A nudge on interest rates from the Federal Reserve. A gradual winding down of quantitative easing. No more stimulus cheques flying out of the White House window. And rising energy prices dropping out of the annualised headline rate. This was meant to be the month when the spurt of inflation in the United States turned out – as president Joe Biden and his officials insisted it would – to be mostly transitory. We were told that it would die down over the course of this year.
But, whoops, if that was the plan, it has already gone badly off the rails. Today’s inflation figure for the US was genuinely shocking. The headline rate has jumped once again, with the consumer price index hitting seven per cent, up from the 6.8 per cent recorded last month, and the steepest rate since way back in June 1982. Perhaps more significantly, the ‘core’ inflation rate, which strips out volatile items such as food or energy, also jumped by more than expected, rising to 5.5 per cent, from 4.9 per cent a month earlier. Even once rises in energy and food prices fall out of the index, the US is still going to be grappling with a high, persistent and rising inflation rate. There is nothing transitory about it anymore.
This should not come as a surprise. President Biden and his team took an economy that was already being run ‘hot’ by Donald Trump – hardly anyone’s idea of a fiscal conservative, either in business or public office – and arrogantly assumed they could run it even hotter. They started a huge stimulus programme, showering the country with free money, and spending on new social programmes on an unprecedented scale. Even worse, while Trump at least combined fiscal recklessness with supply side reforms such as corporate tax cuts and deregulation, Biden has combined his programmes with promises of higher taxes and more rules for business. Lots of printed money hits an economy less able to produce anything? You hardly need to be Milton Friedman to work out that prices are going to rise sharply.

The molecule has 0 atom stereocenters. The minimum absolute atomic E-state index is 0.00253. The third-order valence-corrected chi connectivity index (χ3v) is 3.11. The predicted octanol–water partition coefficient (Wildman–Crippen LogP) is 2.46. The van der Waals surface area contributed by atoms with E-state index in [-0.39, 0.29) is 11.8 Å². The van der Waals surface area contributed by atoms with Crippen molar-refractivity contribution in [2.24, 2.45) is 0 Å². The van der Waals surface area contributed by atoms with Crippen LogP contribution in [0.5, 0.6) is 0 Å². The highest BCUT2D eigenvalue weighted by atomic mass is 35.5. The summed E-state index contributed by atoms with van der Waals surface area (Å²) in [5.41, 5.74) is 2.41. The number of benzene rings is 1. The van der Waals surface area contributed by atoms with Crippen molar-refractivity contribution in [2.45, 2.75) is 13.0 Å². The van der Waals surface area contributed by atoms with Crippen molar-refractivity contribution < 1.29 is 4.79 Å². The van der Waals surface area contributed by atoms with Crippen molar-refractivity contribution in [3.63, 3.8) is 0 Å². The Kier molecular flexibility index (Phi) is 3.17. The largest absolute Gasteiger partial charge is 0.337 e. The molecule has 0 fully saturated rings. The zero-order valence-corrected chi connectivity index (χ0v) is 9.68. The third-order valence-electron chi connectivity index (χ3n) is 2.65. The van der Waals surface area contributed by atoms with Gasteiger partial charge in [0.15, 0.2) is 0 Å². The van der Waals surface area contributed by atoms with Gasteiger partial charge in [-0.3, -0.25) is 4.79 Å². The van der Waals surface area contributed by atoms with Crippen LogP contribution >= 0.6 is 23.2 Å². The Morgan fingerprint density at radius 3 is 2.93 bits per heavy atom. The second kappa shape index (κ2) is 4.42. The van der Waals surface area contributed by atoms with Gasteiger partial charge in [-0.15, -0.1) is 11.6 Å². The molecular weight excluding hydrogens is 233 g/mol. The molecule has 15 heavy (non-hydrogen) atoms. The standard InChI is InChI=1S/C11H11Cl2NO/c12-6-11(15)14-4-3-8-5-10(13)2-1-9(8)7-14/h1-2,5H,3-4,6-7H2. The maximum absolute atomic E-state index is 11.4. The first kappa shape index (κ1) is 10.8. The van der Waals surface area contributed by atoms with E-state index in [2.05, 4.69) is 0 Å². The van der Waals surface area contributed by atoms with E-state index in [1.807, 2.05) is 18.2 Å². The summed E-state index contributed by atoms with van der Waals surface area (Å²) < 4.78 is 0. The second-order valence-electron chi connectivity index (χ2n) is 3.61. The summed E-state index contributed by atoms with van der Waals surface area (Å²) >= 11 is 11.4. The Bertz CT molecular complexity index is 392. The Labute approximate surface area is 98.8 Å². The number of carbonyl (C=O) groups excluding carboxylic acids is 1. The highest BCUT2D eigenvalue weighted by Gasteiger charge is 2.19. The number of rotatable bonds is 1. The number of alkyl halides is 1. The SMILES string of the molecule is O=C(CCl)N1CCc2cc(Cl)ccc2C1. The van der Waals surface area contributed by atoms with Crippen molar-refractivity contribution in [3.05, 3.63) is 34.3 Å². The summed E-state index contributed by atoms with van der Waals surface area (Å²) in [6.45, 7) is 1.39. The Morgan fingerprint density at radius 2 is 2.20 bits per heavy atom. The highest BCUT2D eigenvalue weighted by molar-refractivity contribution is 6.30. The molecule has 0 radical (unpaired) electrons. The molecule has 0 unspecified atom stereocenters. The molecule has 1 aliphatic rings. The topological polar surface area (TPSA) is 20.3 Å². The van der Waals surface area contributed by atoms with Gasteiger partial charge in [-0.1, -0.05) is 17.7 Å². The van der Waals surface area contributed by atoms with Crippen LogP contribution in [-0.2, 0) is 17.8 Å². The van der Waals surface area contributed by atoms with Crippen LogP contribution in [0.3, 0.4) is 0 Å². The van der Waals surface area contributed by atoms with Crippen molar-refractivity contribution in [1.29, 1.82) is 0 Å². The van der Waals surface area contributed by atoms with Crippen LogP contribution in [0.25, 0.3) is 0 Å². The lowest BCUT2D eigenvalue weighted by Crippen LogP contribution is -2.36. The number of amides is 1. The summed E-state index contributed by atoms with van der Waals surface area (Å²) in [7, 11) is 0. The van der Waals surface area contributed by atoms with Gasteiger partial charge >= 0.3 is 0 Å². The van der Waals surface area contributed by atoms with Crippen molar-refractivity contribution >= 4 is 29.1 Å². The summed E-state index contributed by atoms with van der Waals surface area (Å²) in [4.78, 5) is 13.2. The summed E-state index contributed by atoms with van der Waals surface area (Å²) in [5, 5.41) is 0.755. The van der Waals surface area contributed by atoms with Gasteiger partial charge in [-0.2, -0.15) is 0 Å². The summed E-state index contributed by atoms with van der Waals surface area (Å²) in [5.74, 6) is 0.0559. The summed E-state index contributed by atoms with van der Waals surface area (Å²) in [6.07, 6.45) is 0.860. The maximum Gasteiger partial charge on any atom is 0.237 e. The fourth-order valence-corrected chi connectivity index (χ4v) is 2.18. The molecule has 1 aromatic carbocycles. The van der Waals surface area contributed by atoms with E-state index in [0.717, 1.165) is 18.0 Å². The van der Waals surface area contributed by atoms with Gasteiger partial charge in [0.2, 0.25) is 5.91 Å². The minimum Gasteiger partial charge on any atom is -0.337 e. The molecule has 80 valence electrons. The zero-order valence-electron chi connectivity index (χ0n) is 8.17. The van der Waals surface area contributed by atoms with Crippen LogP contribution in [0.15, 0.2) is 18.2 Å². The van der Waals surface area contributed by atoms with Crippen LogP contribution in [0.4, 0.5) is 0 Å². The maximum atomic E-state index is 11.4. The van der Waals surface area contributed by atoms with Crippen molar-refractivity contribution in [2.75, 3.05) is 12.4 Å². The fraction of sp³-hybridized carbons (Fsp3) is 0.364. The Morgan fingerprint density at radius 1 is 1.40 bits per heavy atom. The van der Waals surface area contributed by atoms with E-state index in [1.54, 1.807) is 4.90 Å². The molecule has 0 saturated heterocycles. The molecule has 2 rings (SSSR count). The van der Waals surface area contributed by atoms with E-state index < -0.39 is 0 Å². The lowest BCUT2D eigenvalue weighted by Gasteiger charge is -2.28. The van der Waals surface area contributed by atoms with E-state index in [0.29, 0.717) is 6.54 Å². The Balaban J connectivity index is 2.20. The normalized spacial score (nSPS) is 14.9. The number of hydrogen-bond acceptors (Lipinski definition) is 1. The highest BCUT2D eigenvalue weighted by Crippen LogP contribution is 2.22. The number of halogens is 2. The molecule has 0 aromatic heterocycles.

For Biden and the US economy, there is now no easy way back. The Fed has plotted out a path to higher interest rates and it is winding up QE. But there is no sign of the White House making cuts to spending. We have a lot of economic history to tell us that inflation can only be brought under control with punishing real interest rates (think ten per cent to 12 per cent for the Fed rate with prices rising at seven per cent) and tight control of public spending. It is seldom easy, nor is it much fun for whatever politicians have to put it into action. In reality, Joe Biden is the first president to lose control of the economy since Jimmy Carter in the 1970s. And no one needs reminding of his fate.